Church-Unity

Church-Unity is a problem that must be solved

The Church that Christ Founded is one Holy Catholic and Apostolic



The Christian Church attempts to give a witness to the existance of God to a world that does not believe in God. But the Church's testimony is compromised by the dividedness of the Church.

Many people reason that since the Christians cannot get along with each other, why should they be listened to? They feel that if the Christian religion were the true religion then they would be able to be united into one Christian Church.

This writer experiences the scandal of a divided church every time he goes to his congregation. On the way, I pass a Roman Catholic church, a Lutheran church, a Baptist Church, two presbyterian churches, a Korean Reformed church, another Korean congregation and then as I approach my own Lutheran church, I look directly across the street to an Episcopal church. The distance from my home to my congregation is one mile!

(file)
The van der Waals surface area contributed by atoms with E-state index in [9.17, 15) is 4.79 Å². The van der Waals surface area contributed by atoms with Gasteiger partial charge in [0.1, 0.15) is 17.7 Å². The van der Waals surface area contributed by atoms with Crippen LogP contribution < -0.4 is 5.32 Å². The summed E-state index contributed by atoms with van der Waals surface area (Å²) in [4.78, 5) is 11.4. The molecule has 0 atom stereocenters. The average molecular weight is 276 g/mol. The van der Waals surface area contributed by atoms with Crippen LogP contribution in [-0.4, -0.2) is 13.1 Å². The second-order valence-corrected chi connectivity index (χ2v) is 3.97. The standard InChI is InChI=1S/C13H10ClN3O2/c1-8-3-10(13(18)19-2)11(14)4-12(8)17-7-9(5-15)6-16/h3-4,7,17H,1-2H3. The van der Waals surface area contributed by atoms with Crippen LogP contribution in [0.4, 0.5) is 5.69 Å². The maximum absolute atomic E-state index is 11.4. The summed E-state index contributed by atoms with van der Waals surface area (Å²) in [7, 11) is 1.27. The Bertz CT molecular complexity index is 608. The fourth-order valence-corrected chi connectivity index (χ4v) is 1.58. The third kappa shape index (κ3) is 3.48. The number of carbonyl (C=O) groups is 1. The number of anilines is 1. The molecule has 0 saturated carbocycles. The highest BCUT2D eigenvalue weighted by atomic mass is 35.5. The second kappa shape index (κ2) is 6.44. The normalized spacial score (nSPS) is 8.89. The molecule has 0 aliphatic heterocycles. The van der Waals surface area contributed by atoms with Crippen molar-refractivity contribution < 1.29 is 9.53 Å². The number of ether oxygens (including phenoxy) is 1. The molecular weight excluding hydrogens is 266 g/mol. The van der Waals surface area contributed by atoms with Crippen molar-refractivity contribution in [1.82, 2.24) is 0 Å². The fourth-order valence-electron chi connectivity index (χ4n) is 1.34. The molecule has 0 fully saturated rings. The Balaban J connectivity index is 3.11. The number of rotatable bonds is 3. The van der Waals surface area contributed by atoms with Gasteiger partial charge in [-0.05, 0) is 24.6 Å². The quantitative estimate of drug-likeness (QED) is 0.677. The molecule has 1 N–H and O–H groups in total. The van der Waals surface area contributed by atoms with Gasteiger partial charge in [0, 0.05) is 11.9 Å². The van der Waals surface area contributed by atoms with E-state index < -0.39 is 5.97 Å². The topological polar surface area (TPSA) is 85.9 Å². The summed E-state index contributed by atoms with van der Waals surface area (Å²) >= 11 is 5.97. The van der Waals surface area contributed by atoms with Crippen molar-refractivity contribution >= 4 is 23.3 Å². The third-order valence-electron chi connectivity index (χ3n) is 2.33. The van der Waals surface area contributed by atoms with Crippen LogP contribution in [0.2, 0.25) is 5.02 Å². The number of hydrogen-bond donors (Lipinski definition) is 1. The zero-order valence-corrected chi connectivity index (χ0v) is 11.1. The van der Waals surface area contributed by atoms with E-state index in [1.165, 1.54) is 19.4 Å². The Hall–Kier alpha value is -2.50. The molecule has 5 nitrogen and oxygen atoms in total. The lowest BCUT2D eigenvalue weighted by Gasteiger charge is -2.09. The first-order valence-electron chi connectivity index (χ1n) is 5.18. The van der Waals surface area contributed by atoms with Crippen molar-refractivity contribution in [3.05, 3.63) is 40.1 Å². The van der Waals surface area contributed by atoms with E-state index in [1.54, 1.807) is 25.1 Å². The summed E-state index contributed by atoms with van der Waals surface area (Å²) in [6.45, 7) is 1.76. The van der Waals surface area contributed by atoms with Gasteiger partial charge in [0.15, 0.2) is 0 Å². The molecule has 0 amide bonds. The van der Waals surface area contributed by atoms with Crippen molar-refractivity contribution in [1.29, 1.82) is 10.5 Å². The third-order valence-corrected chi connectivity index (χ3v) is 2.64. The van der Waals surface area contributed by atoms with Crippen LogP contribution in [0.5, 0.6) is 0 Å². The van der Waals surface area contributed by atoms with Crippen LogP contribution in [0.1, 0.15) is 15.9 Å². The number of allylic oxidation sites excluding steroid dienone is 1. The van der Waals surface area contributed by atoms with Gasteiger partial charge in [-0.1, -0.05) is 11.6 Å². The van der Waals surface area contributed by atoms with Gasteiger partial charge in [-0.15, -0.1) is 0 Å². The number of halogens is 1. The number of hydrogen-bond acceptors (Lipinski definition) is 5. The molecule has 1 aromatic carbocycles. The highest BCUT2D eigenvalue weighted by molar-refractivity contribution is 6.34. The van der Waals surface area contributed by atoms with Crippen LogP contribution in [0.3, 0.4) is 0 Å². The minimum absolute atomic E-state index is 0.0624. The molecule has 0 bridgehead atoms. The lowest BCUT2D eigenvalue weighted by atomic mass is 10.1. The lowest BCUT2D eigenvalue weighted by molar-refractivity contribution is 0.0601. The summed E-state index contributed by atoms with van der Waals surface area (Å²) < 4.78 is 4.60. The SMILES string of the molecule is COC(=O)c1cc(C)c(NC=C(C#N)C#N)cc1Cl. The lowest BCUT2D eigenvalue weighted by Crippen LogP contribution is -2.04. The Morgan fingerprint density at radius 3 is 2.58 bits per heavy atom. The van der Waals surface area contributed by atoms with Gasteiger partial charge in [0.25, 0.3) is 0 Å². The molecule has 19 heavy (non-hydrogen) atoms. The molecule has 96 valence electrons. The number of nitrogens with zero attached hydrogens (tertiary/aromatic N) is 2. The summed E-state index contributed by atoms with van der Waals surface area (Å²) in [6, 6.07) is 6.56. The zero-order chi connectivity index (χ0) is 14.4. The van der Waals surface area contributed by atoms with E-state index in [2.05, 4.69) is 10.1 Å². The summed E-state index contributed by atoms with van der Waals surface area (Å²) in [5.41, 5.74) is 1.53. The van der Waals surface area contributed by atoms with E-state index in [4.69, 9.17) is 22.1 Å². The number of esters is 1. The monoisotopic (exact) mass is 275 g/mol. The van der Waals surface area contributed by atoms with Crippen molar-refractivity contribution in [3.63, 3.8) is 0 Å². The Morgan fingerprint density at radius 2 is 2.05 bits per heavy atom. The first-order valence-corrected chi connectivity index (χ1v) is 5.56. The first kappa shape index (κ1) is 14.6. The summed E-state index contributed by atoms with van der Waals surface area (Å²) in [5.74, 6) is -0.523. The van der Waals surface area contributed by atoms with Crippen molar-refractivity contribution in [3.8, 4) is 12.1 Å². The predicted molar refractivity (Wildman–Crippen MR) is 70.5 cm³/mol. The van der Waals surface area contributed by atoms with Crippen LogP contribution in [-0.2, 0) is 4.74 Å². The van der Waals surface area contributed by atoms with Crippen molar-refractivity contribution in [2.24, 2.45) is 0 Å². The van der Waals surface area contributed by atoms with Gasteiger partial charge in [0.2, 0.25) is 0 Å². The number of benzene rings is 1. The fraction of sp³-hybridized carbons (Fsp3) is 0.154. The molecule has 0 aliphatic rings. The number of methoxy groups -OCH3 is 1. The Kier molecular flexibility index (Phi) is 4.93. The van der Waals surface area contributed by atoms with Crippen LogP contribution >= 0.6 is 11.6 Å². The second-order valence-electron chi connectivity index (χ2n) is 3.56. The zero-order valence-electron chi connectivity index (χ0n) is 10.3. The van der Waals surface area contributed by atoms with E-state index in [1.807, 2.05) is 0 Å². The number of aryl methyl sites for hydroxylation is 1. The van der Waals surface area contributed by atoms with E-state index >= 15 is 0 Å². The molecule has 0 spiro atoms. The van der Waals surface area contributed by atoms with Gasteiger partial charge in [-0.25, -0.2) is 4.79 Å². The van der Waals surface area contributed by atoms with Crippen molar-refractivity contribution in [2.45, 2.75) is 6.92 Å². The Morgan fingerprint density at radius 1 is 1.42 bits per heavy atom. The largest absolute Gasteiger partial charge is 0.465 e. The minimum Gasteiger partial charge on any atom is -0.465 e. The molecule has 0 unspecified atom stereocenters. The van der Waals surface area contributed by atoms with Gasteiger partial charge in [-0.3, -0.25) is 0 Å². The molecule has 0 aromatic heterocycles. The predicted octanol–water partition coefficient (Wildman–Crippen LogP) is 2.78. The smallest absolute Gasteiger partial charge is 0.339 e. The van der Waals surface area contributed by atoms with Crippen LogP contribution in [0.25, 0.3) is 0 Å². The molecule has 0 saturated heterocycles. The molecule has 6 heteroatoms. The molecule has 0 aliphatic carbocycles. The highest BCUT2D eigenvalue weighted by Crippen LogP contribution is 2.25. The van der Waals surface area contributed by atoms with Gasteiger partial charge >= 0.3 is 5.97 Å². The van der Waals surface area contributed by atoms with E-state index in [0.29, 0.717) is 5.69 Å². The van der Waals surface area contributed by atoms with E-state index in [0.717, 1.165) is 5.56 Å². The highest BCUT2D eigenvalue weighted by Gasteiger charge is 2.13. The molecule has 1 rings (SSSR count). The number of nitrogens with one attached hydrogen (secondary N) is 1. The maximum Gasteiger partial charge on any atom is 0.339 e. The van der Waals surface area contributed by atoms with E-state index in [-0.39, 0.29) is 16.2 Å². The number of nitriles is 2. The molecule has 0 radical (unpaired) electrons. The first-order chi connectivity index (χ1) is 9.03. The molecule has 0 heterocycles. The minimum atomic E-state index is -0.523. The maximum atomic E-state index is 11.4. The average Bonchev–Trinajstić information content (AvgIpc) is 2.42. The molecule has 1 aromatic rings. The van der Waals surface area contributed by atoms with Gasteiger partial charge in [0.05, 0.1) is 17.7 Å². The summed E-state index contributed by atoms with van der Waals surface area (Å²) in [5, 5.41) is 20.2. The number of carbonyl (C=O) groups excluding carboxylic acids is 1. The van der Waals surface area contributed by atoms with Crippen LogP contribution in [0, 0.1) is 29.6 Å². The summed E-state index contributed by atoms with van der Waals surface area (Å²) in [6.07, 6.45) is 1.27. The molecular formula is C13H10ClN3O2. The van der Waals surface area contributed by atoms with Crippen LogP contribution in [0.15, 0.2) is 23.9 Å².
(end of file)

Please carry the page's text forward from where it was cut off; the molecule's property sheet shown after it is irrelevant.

The people in these congregations say that they worship the same God, the same Jesus. They recite the same Apostle's creed. They have fundamentally the same view of the life, death and resurrection of Jesus the Messiah. And they proclaim that philosophically and theologically the Christian Church is One, Holy, Catholic, Orthodox, and Apostolic Church. Yet, they cannot worship together.

Those who do not believe in God and the Christian religion look at the division of the Church and the mutually exclusive practices of the Church as being absolute proof that what they preach is not what they really believe. Such persons will proclaim that if the Christian Church really believed all of the things that they profess, then they would be able to overcome the divisions of the past. If they really believed that the Church was One Holy Catholic Orthodox and Apostolic then they would be able to achieve organizational union.

Cardinal Kasper of the Roman Catholic Church recently declared that the continued voluntary dis unity of the Christian Church is a Scandal and a sin.